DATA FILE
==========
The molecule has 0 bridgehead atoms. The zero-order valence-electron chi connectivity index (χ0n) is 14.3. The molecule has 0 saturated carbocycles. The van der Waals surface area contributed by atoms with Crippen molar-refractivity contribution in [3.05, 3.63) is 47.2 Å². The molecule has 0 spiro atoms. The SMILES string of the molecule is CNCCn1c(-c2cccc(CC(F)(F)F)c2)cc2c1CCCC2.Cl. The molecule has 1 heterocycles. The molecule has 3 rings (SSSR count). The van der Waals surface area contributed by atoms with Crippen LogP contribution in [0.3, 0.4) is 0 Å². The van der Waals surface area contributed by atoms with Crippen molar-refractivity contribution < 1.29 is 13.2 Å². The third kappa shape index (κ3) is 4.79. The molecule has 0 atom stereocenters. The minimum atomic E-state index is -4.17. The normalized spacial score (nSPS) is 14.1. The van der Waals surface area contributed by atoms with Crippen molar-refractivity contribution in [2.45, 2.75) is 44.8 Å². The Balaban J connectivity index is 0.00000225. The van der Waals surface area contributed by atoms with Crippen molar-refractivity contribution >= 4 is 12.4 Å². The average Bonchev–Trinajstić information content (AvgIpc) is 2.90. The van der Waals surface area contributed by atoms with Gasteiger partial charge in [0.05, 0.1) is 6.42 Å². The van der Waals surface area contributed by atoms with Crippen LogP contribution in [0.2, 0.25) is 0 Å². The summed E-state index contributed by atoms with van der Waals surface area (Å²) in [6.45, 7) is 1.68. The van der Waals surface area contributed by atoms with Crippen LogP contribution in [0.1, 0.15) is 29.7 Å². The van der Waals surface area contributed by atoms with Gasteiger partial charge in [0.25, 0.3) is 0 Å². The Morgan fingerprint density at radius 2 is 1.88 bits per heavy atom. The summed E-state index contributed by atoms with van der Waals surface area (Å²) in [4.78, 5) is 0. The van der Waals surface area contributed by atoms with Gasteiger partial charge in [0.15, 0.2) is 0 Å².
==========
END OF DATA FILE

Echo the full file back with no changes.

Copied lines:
The molecule has 0 bridgehead atoms. The zero-order valence-electron chi connectivity index (χ0n) is 14.3. The molecule has 0 saturated carbocycles. The van der Waals surface area contributed by atoms with Crippen molar-refractivity contribution in [3.05, 3.63) is 47.2 Å². The molecule has 0 spiro atoms. The SMILES string of the molecule is CNCCn1c(-c2cccc(CC(F)(F)F)c2)cc2c1CCCC2.Cl. The molecule has 1 heterocycles. The molecule has 3 rings (SSSR count). The van der Waals surface area contributed by atoms with Crippen LogP contribution in [0.3, 0.4) is 0 Å². The van der Waals surface area contributed by atoms with Crippen molar-refractivity contribution < 1.29 is 13.2 Å². The third kappa shape index (κ3) is 4.79. The molecule has 0 atom stereocenters. The minimum atomic E-state index is -4.17. The normalized spacial score (nSPS) is 14.1. The van der Waals surface area contributed by atoms with Crippen molar-refractivity contribution in [2.45, 2.75) is 44.8 Å². The Balaban J connectivity index is 0.00000225. The van der Waals surface area contributed by atoms with Crippen molar-refractivity contribution >= 4 is 12.4 Å². The average Bonchev–Trinajstić information content (AvgIpc) is 2.90. The van der Waals surface area contributed by atoms with Gasteiger partial charge in [0.05, 0.1) is 6.42 Å². The van der Waals surface area contributed by atoms with Crippen LogP contribution in [0.2, 0.25) is 0 Å². The summed E-state index contributed by atoms with van der Waals surface area (Å²) in [6.45, 7) is 1.68. The van der Waals surface area contributed by atoms with Crippen LogP contribution in [0.1, 0.15) is 29.7 Å². The van der Waals surface area contributed by atoms with Gasteiger partial charge in [0.25, 0.3) is 0 Å². The Morgan fingerprint density at radius 2 is 1.88 bits per heavy atom. The summed E-state index contributed by atoms with van der Waals surface area (Å²) in [4.78, 5) is 0. The van der Waals surface area contributed by atoms with Gasteiger partial charge in [0.15, 0.2) is 0 Å².